“The one with the power to vanquish the Dark Lord approaches. Born to those who have thrice defied him, born as the seventh month dies… and the Dark Lord will mark him as his equal, but he will have power the Dark Lord knows not… and either must die at the hand of the other for neither can live while the other survives.”
Harry was the favorite kid and he wasn’t even an official part of the family
Let’s remember someone who helped bring to life our imaginations.
All together on this needle in the sky Afraid of heights And your dreams were made illegal By the laws of lesser evil We call I, but not tonight
"Don’t you tell me what to do, Harry Potter!"
Harry Potter meme ♦ four locations [4/4] : Hogwarts Express
He opened his eyes. A scarlet steam engine was waiting next to a platform packed with people. A sign overhead said Hogwarts’ Express, eleven o’clock. Harry looked behind him and saw a wrought-iron archway where the barrier had been, with the words Platform Nine and Three-Quarters on it. He had done it.
"There was a terrible snarling noise. Lupin’s head was lengthening. So was his body. His shoulders were hunching. Hair was sprouting visibly on his face and hands, which were curling into clawed paws." - J.K. Rowling
When Steve Kloves (who wrote the majority of the Potter screenplays) met J.K. Rowling for the first time, he told her straight up that Hermione was his favorite character. Rowling admitted to being relieved, and who could blame her? It was more likely for Hermione to end up disrespected on screen—she wouldn’t be the first female hero to get butchered in the reels.
But this resulted in an undercutting of Ron’s entire character from the first movie. Don’t believe it? When the trio go after the Philosopher’s Stone, they face a series of tests that demand each of their skills in turn. Time likely demanded that this sequence be cut down, and so Hermione’s test—solving Professor Snape’s potion riddle—was removed entirely. To make up for this, she gets them out of the Devil’s Snare, Professor Sprout’s deadly plant. Hermione shouts to Harry and Ron to relax so the foliage will release them—but Ron continues to panic and moan (in campiest fashion possible because he’s played by a child actor and these things are always requested of them), requiring Hermione to blast the thing with a sunlight spell.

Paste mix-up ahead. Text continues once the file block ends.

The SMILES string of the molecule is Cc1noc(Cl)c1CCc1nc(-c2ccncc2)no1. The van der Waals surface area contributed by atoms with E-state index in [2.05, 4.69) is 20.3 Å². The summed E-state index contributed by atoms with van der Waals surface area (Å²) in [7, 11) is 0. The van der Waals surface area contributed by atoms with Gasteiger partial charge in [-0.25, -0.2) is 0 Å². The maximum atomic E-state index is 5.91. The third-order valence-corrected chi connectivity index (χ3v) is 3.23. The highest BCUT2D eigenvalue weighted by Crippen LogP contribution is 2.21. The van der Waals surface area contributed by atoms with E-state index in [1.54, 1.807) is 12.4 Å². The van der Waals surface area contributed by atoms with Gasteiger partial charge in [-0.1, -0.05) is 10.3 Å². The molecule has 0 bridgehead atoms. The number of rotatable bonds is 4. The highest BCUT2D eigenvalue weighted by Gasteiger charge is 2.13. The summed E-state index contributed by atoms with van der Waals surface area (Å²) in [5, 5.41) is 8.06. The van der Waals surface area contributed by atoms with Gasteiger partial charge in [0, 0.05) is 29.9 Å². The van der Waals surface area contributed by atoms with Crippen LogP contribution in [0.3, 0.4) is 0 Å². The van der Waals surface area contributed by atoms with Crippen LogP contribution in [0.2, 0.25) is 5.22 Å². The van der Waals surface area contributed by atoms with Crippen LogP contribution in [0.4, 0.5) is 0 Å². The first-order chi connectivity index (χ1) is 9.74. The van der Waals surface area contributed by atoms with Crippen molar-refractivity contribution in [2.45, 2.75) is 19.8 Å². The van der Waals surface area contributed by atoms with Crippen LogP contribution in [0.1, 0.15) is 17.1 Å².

In the book, Hermione is the one who panics. She remembers what her lessons taught her—that the Devil’s Snare will recoil at fire—but balks at their lack of matches while they are being strangled to death. Ron immediately shrieks to the rescue YOU ARE A WITCH YOU HAVE A WAND YOU KNOW SPELLS WHAT ARE MATCHES.
It’s a simple change, but it makes such a marked difference in how both characters come off to an audience. Rather than a near-infant, incapable of following the clearest directions, Ron is the even-keeled nitty-gritty one. He’s a tactician, the one who will find the simplest answer to a problem provided that the situation is dire enough to ensure his clear head. Ron is good under pressure and brave to boot. He’s also hilarious.
It is easy to write this off as an actor problem; Emma Watson matured and improved much faster than her costars in terms of talent—and Steve Kloves liked her portrayal so much that he started giving her many of Ron’s important lines. During The Prisoner of Azkaban, Sirius Black is trying to get to Peter Pettigrew (currently disguised as Scabbers the Rat), but Ron and Hermione are convinced he’s after Harry. In the book, Ron stares up defiantly from his mangled, broken leg and tells Sirius Black that if he wants Harry, he’ll have to get through his friends first.
Yeah, my leg hurts way too much, Hermione. You take this one. But say it’s from me. And in the film, it’s Hermione who boldly steps in the line of fire while Ron sobs in pain and babbles incoherently.
These rewrites not only depict Ron as an idiot coward—they also make him an outright jerk. When Professor Snape snaps at Hermione yet again for being an insufferable know-it-all, movie-Ron gives her a look and drawls, “He’s right, you know.” Wait, what?! Harry, why are you friends with this prick? Well, maybe because the Ron Weasley that J.K. Rowling put on paper was in that exact same situation, and immediately leapt to Hermione’s defense when she was being abused by a teacher—“You asked us a question and she knows the answer! Why ask if you don’t want to be told?”